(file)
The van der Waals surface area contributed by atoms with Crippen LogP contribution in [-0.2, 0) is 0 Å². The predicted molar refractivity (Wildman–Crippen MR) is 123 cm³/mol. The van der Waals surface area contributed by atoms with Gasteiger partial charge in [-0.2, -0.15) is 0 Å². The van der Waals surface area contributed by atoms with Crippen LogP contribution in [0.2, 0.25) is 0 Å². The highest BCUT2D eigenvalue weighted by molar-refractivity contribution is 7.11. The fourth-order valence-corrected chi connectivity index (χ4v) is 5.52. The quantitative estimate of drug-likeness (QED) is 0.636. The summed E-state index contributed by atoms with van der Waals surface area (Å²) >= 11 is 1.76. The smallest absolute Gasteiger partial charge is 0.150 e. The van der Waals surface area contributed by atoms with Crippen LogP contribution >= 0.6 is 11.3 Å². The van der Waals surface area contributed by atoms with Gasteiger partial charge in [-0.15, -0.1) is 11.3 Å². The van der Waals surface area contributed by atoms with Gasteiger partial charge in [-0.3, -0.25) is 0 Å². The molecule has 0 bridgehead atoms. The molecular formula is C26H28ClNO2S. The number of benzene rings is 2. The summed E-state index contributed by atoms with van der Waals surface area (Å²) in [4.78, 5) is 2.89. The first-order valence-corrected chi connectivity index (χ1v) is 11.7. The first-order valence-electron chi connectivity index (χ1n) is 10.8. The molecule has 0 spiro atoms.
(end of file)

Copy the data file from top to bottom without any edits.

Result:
The van der Waals surface area contributed by atoms with Crippen LogP contribution in [-0.2, 0) is 0 Å². The predicted molar refractivity (Wildman–Crippen MR) is 123 cm³/mol. The van der Waals surface area contributed by atoms with Gasteiger partial charge in [-0.2, -0.15) is 0 Å². The van der Waals surface area contributed by atoms with Crippen LogP contribution in [0.2, 0.25) is 0 Å². The highest BCUT2D eigenvalue weighted by molar-refractivity contribution is 7.11. The fourth-order valence-corrected chi connectivity index (χ4v) is 5.52. The quantitative estimate of drug-likeness (QED) is 0.636. The summed E-state index contributed by atoms with van der Waals surface area (Å²) >= 11 is 1.76. The smallest absolute Gasteiger partial charge is 0.150 e. The van der Waals surface area contributed by atoms with Crippen LogP contribution >= 0.6 is 11.3 Å². The van der Waals surface area contributed by atoms with Gasteiger partial charge in [-0.15, -0.1) is 11.3 Å². The van der Waals surface area contributed by atoms with Gasteiger partial charge in [-0.3, -0.25) is 0 Å². The molecule has 0 bridgehead atoms. The molecular formula is C26H28ClNO2S. The number of benzene rings is 2. The summed E-state index contributed by atoms with van der Waals surface area (Å²) in [4.78, 5) is 2.89. The first-order valence-corrected chi connectivity index (χ1v) is 11.7. The first-order valence-electron chi connectivity index (χ1n) is 10.8. The molecule has 0 spiro atoms.